Reading about the financial issues impacting on the viability of Irish Road Racing events, one wonders if more efforts could be made to attract non-attending enthusiasts, including those from overseas like myself, into signing up for all or most of the 2020 season’s event programs? What would it cost to have all theses programs sent by post in several batches during the season, after the events have been held? Would us older folk go for it to support something so very special? If it guaranteed event organisers more money in advance could it help defray rising insurance costs etc? A easy to access blog with an area for subscribers & would-be supporters could get things rolling & sustain things, Just a thought. One can’t justify the loss of life & serious injury to some of those who choose to compete, but one has to respect the inspired determination & immense effort of those who do, along with those nearest & dearest who support them,Morusman : 27/02/2020
Some interesting points are raised – there is probably a couple of hundred pounds in gathering up the year’s programs so if a modest discount was secured from each club could such a program work? Let’s say each club gave 30% off that would mean a £10 program was sold on to a non attending race fan for £7, a £20 program would be £14. The clubs could then get their respective cut from sales – surely that would help?
Of course there is postage to factor in and no doubt which ever company decided to take on the subscriptions would look a cut, and then would each event accept an equal share in relation to their program prices?
There are hurdles there – but a good negotiator and a local company with an interest in racing that could handle the subscriptions and keep their prices low and that must be an option to consider.
This one explains itself – insurance is expensive and road racing is dangerous. Insurance gets more expensive and the clubs simply have to have it. If they can’t afford the insurance then they can not run the event.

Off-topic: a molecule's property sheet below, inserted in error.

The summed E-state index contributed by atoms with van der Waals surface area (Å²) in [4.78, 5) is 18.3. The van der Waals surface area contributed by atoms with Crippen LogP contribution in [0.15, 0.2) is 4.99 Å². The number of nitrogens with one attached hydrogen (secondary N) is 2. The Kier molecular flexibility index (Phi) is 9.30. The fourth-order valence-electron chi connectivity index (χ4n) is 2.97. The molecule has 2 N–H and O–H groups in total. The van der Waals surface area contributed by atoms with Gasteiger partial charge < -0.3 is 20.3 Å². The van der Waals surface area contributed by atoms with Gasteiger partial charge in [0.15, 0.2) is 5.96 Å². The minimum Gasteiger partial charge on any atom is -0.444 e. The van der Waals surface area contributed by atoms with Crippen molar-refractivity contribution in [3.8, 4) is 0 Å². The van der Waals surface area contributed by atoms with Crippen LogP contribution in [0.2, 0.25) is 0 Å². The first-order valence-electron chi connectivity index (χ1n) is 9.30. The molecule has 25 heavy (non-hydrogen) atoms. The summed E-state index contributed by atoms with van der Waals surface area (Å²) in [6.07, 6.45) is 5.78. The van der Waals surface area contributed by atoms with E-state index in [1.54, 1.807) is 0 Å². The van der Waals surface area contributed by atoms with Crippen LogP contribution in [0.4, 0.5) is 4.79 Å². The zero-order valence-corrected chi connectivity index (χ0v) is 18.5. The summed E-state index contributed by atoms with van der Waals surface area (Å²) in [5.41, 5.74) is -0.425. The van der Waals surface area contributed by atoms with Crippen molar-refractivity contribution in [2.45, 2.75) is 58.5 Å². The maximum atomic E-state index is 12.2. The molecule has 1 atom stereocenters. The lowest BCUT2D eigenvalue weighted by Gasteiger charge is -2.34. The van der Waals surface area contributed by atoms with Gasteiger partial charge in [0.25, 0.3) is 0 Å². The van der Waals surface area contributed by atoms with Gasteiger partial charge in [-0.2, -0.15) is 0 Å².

The insurance companies are making more demands and safety equipment is expensive. Clubs can share it and do share it, but as outlined in the BBC article there are currently a number of outstanding claims to be paid, as claims are paid insurance prices go up so the insurance companies can get their payouts back – at some point you have to fear that the premiums will just be unaffordable as the insurance companies will feel the risk outweighs the reward. The insurance premiums could well be the ultimate demise in the future of Irish road racing.
One Governing Body to Rule them All?
Another idea that is often suggested is that a governing body that can organise, publicise and oversee the running of the events would be beneficial. I have to agree.
A powerful body with the ear of government that could campaign to secure funds for all events could only be positive.
The NW200 gets great support from its local council although unfortunately that same support is not carried across the board. Local councils should be bouncing at the potential the road racing spectacle has. The purest form of racing will attract visitors, so do the advertising, get the visitors. Ireland is accessible from across Europe – accommodation is affordable and the island is biker friendly. Couple it with the Wild Atlantic Way, and the Northern Irish North Coast and you have a bikers dream. Then don’t forget the Guinness and pubs and you really have to ask ‘why is it not being advertised and utilised?’ The right body in charge of promoting the events and tying them in with everything else that the island has to offer and surely you are on to a winner?
In the Meantime :
Share the BBC article with you friends, even share this article with them – get the bad news out there so people can wake up and get themselves to some racing this year. It doesn’t take much to become hooked and maybe if some of those people who were put off by last year’s weather attend a few events they will make the transition from a ‘fair weather fan’ to a ‘die hard fan.’ Maybe then they might drag their mates or family along and all of a sudden numbers start to rise, if numbers start to rise money starts to rise, facilities can improve and numbers improve a little more bringing a little more money and our vicious circle becomes a virtuous circle. Of course that view is very simplified but the negative attitude will have one outcome for the future of Irish Road Racing – it’s demise.
So here is to a safe, enjoyable and growing 2020 season of road racing! A positive future of Irish Road Racing!
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Thanks for stopping by.
I am TomBoyNI, the owner, principle author and only editor of everything on this blog.
I am a road race loving, adventure motorcyclist, with a huge bit of techie built in. I like to learn and am currently trying to learn photography.